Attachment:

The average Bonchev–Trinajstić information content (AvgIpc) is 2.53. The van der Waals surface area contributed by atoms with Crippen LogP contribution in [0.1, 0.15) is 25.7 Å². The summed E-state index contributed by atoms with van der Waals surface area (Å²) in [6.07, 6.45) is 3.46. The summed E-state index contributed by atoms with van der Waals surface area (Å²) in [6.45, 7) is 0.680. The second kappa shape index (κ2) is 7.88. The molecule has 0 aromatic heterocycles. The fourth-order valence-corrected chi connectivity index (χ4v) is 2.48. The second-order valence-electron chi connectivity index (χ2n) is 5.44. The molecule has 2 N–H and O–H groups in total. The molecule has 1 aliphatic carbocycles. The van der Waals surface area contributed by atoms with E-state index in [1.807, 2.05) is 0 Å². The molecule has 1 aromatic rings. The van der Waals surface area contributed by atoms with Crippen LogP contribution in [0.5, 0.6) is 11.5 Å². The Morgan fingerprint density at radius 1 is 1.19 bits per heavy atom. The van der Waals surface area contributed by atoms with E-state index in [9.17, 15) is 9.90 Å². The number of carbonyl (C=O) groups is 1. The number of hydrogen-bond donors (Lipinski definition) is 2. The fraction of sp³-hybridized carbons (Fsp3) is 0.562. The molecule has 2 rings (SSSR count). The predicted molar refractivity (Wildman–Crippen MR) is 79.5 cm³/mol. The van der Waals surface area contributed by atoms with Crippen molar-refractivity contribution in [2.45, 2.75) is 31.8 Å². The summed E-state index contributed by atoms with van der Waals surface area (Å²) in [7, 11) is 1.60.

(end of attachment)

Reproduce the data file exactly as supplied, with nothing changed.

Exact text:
The average Bonchev–Trinajstić information content (AvgIpc) is 2.53. The van der Waals surface area contributed by atoms with Crippen LogP contribution in [0.1, 0.15) is 25.7 Å². The summed E-state index contributed by atoms with van der Waals surface area (Å²) in [6.07, 6.45) is 3.46. The summed E-state index contributed by atoms with van der Waals surface area (Å²) in [6.45, 7) is 0.680. The second kappa shape index (κ2) is 7.88. The molecule has 0 aromatic heterocycles. The fourth-order valence-corrected chi connectivity index (χ4v) is 2.48. The second-order valence-electron chi connectivity index (χ2n) is 5.44. The molecule has 2 N–H and O–H groups in total. The molecule has 1 aliphatic carbocycles. The van der Waals surface area contributed by atoms with E-state index in [1.807, 2.05) is 0 Å². The molecule has 1 aromatic rings. The van der Waals surface area contributed by atoms with Crippen LogP contribution in [0.5, 0.6) is 11.5 Å². The Morgan fingerprint density at radius 1 is 1.19 bits per heavy atom. The van der Waals surface area contributed by atoms with E-state index in [9.17, 15) is 9.90 Å². The number of carbonyl (C=O) groups is 1. The number of hydrogen-bond donors (Lipinski definition) is 2. The fraction of sp³-hybridized carbons (Fsp3) is 0.562. The molecule has 2 rings (SSSR count). The predicted molar refractivity (Wildman–Crippen MR) is 79.5 cm³/mol. The van der Waals surface area contributed by atoms with Crippen molar-refractivity contribution in [2.45, 2.75) is 31.8 Å². The summed E-state index contributed by atoms with van der Waals surface area (Å²) in [7, 11) is 1.60.